TV personality, Talitha Vickers, releases first book

TV news anchor, Talitha Vickers, recently released her first book entitled ‘Why My Hero Had to Go.’

TV personality, Talitha Vickers, releases first book
February 17
13:48 2021

Talitha Vickers has blessed the Triad community with her on-air work and community service for years. After years of effort and planning, Vickers now has become an author by releasing her first book, “Why My Hero Had to Go.”

The book was inspired by the relationship between her brother, who is in the armed forces, and her nephew. She had wanted to find a way to shed some light on the difficulties her brother and nephew had to deal with when her brother was deployed overseas.

“Every time that my brother had to leave for deployment, no matter the age of my nephew, it was very difficult,” said Vickers. “Whether he was two years old and tugging at my brother’s leg, or he was five years old and my brother would try to sit him down and explain where he was going and what he was doing, and even up to his teenage years, it was just a constant struggle for a child to understand why his dad was leaving again.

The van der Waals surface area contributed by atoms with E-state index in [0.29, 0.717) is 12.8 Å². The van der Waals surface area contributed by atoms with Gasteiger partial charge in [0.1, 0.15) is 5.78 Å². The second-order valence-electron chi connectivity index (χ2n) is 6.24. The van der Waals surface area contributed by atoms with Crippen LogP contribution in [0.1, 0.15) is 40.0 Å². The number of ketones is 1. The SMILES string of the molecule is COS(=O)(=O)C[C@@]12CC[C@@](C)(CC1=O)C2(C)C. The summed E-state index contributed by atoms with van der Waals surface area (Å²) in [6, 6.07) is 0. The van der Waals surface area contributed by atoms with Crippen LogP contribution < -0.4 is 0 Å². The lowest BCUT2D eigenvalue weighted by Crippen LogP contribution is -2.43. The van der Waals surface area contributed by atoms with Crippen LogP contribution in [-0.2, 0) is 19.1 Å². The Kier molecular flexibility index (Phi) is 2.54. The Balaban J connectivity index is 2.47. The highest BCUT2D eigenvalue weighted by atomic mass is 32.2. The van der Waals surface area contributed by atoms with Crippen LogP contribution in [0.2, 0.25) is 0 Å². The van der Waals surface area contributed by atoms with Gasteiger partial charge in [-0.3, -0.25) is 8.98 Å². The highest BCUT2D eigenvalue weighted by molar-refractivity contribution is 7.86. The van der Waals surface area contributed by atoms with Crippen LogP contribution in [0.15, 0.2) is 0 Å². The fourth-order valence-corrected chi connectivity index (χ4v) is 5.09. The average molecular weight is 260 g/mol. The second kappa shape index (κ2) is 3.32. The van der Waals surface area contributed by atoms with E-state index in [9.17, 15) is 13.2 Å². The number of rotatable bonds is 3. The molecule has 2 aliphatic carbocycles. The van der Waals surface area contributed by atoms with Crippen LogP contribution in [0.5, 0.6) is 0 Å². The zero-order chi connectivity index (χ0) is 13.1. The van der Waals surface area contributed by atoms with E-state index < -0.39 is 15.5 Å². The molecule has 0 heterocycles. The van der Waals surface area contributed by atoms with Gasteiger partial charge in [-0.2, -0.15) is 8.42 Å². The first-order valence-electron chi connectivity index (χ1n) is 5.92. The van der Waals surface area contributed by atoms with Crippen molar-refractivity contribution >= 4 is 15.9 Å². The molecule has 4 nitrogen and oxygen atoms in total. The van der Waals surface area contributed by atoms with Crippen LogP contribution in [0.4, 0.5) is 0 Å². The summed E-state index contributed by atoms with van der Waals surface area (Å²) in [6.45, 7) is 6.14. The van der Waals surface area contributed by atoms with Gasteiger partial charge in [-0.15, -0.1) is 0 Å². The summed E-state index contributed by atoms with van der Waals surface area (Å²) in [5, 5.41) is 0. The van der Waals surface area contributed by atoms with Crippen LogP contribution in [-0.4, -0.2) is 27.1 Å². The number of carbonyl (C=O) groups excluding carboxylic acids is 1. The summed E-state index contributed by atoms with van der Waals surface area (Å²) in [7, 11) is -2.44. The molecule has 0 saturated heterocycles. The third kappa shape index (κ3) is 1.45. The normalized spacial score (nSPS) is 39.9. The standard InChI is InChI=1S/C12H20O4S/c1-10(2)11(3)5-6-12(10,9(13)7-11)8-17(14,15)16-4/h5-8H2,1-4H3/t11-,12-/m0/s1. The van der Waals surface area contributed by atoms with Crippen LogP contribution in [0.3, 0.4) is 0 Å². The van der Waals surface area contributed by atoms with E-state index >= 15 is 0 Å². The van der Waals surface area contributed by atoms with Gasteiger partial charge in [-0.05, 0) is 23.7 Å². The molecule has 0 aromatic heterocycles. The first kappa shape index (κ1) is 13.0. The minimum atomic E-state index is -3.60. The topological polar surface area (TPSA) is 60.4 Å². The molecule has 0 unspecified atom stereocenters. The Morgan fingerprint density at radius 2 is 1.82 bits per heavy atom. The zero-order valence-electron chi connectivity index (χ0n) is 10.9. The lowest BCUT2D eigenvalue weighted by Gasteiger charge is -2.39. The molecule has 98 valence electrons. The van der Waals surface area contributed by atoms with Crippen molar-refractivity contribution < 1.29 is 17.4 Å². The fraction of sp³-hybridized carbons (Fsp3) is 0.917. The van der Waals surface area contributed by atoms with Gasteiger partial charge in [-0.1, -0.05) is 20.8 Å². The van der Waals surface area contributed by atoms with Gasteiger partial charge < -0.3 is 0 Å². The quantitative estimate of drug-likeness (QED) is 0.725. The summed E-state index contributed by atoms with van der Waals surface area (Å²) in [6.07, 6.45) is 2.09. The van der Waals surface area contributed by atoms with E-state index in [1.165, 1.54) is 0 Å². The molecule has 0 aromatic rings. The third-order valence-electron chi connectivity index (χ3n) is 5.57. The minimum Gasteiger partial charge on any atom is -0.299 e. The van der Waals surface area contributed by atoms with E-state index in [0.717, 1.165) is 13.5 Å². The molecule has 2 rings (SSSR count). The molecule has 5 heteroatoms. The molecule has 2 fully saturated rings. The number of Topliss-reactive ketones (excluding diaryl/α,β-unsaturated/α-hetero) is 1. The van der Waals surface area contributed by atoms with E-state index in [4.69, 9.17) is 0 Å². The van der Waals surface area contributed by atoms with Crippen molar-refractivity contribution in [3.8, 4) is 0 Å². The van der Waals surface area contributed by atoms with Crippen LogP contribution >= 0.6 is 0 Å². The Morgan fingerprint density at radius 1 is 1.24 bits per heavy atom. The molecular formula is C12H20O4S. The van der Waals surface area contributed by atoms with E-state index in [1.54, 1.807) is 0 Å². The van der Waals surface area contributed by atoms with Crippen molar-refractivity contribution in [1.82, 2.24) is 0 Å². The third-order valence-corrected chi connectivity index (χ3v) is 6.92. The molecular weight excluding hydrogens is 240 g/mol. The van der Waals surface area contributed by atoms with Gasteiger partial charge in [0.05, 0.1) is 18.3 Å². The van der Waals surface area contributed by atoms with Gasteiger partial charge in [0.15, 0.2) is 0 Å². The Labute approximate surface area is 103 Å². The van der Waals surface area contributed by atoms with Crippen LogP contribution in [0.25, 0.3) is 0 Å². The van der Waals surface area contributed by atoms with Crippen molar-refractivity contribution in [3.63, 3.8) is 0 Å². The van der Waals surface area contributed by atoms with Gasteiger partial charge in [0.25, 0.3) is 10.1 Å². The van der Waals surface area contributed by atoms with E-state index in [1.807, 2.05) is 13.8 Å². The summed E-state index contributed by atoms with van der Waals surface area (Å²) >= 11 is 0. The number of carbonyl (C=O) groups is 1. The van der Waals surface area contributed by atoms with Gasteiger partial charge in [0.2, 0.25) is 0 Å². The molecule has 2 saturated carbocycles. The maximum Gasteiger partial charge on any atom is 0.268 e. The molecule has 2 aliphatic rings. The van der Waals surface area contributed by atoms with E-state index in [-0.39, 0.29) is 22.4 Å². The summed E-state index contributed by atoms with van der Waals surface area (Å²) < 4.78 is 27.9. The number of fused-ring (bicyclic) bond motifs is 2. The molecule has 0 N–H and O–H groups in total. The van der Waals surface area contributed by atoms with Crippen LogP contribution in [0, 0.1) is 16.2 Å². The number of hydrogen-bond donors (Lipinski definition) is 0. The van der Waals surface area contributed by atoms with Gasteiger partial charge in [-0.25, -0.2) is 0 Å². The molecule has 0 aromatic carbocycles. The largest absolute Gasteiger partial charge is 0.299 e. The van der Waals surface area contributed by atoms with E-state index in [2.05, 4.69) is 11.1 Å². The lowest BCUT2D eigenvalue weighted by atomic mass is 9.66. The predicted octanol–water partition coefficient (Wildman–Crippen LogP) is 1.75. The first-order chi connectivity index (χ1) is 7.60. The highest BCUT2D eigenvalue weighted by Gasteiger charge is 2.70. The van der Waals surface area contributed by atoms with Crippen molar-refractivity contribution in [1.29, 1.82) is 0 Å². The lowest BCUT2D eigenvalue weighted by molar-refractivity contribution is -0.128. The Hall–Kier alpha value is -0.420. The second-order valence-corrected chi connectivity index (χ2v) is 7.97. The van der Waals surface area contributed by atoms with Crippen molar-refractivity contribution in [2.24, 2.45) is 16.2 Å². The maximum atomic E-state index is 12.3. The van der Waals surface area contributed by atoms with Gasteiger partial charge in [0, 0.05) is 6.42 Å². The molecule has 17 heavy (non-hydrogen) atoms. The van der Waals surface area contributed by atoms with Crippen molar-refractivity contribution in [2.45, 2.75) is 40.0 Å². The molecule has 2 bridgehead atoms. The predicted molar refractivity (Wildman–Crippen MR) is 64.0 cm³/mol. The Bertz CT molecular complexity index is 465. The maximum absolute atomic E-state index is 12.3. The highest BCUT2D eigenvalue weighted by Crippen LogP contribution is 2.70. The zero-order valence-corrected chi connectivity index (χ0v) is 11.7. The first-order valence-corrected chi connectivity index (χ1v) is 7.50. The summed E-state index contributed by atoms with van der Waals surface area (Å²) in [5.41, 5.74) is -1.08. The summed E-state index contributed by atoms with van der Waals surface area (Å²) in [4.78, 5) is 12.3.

“During those deployments, we were always there, and we would always try to explain it to my nephew, but he could never grasp it. I drew from all of that and I said I need to make something, even if it’s a coloring book, so he could understand his dad was doing something really important and special.”

Following several deployments by her brother, Vickers noticed her nephew becoming more withdrawn when that typically wasn’t his personality. She found out kids at her nephew’s school were giving him a hard time by saying “your dad doesn’t love you” and “your dad never shows up to football games.  

“That just crushed me, because we had worked so hard to find ways they could stay connected, like the book said, through the stars and looking at the same moon even though they were hundreds of miles apart,” she said about her feelings. “That really pushed me even further in writing the book, not only for military families to understand, but also for their peers to understand that just because there is a different family dynamic from your own, doesn’t mean that child isn’t loved.

“I drew from my nephew and what I physically saw from my brother. My nephew would share with me the things I didn’t see when he was at school and things kids would say to him and I said I had to include that in the book so kids could also understand the life of service men and women.”

According to Vickers, the themes of the book center on love, inclusion, and kindness. “It really shows how family can stay connected through their daily routines and their environment,” she said about the book. “So, it’s showing through daily routines how kids can stay connected to their loved ones dealing with deployment, but also really drive home the message and show you can stay connected with any loved one.